How likely are people you meet to end up in your next book?
I don’t include other people per say, but I give my characters interesting characteristics I find in real people. Or if someone has an annoying saying they use all the time, it can migrate into something I’m writing.

What is most difficult for you to write? Characters, conflict or emotions? Why?
Emotions, especially those concerning relationships. I was a shy child, and some of that stayed with me. Going through college as a female engineer, and learning to advocate for myself after going blind, I learned to speak up. But there are still times, I would rather stay inside and either cook or read, and still try to avoid situations that have lots of emotion.

Where can readers find you?
I have two connected blogs: and I’m not good about keeping them up-to-date, though.

Where can readers find your books? Print/Ebook?
I’m published with Eternal Press and the books available on Amazon.
Eternal Press site:


JustBarb_2Growing up reading speculative fiction, B. L. Bates received a BS in electrical engineering and worked for several years in the computer industry. When a head injury left her totally blind, she turned to writing speculative fiction to stay sane. With her youngest child in college, she lives with her husband in Massachusetts and plots ways to spend more time with her grandchildren.

She’s had short stories published online, and some like “GreenWorld” published in print. Now trying her hand at novels, she can be found online at or

“It’s worse than that.” Tanya rubbed her temples. The mother of all headaches waited in the wings, ready to pounce.

“How so?” Colonel Frade said.

“A computer simulation indicates AsterIce has spread to every known water source on the planet through drainage, evaporation and condensation. Using some process we don’t yet understand, the additions to AsterIce multiply when added to normal water, even sea water.”

“All of Earth’s waters are now…polluted by the virus?” Richard stared at Tanya.

She met his eyes, closed hers, and nodded.

“What percentage of the population will be affected by it?” Virginia asked.

Tina, seeing her mother’s agitation, brought her a glass of water.

“One hundred percent.”Tanya gulped the water Tina handed her.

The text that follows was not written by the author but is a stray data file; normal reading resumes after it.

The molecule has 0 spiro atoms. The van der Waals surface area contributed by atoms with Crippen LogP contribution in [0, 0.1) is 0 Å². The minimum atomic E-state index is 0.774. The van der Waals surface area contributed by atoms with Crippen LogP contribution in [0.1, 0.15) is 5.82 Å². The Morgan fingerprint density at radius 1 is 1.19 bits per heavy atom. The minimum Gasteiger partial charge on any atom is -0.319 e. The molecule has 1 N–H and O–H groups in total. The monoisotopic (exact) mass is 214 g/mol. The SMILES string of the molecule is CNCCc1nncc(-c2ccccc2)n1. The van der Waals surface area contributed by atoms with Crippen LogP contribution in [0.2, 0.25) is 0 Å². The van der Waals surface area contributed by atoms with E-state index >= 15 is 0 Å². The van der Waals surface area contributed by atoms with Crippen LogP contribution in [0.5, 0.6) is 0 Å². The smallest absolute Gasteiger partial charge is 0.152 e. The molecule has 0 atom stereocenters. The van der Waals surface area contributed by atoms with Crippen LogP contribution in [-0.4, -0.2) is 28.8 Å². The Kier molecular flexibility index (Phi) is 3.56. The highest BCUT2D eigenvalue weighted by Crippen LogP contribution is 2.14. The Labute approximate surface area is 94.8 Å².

“All this scientific jargon has me muddled. In English, please. What does this all mean?” Colonel Frade asked.

“In addition to the vitamins and minerals in AsterIce, there is what we originally thought to be inert organic matter. It turns out we were wrong.”

“How so?” Watts asked.

“The inert matter is actually a shell containing an alien virus.

“Tests show the AsterIce virus is originally passed to its subjects through the digestive system. The virus is then released in the stomach, where the outer shell is removed by our digestive acids. The virus spreads into every cell in the human body. This leads to a build-up in the lungs.”

“So, now the virus can become airborne.” Richard’s visage looked grim.

“Not quite. By the time symptoms begin to occur, the lungs are filled to capacity with the virus. The question is not when will it begin, but how long has it been going on? Also, how many of us are infected?”

6 thoughts on “An Interview with B. L. Bates

  1. Loved the interview questions. What an in depth look into a fascinating author’s life. Ms. Bates, great excerpt. You are an inspiration in the journey you’ve travelled as well as encouragement to ant artist who wants to succeed. Very nice and thank you, Karen for hosting her.

  2. Sorry…Cynthia. Karen gave me the link from Facebook and I knew this wasn’t her blog and I know you…looks like my day is going to be filled with challenges . Seriously, thank you for hosting Ms. Bates. Fascinating interview.

  3. Inspirational author! Not having read AsperIce I assume from the excerpt that the arrival of the virus isn’t “accidental” so I hope the scientists can find a cure.

  4. Barbara,
    You are an amazing inspiration. I imagine with the loss of sight the sounds of the ocean are heightened. Next time I have writer’s block I’m going to think of you. Thanks for sharing your journey.

  5. Wow… Just wow.. How amazing the kind of strength as a writer you have even with the loss of your sight. Mandy prayers and blessings to you. I will definitely be adding your books to my TBR list. Thank you for letting me be a part of your guest blog. 🙂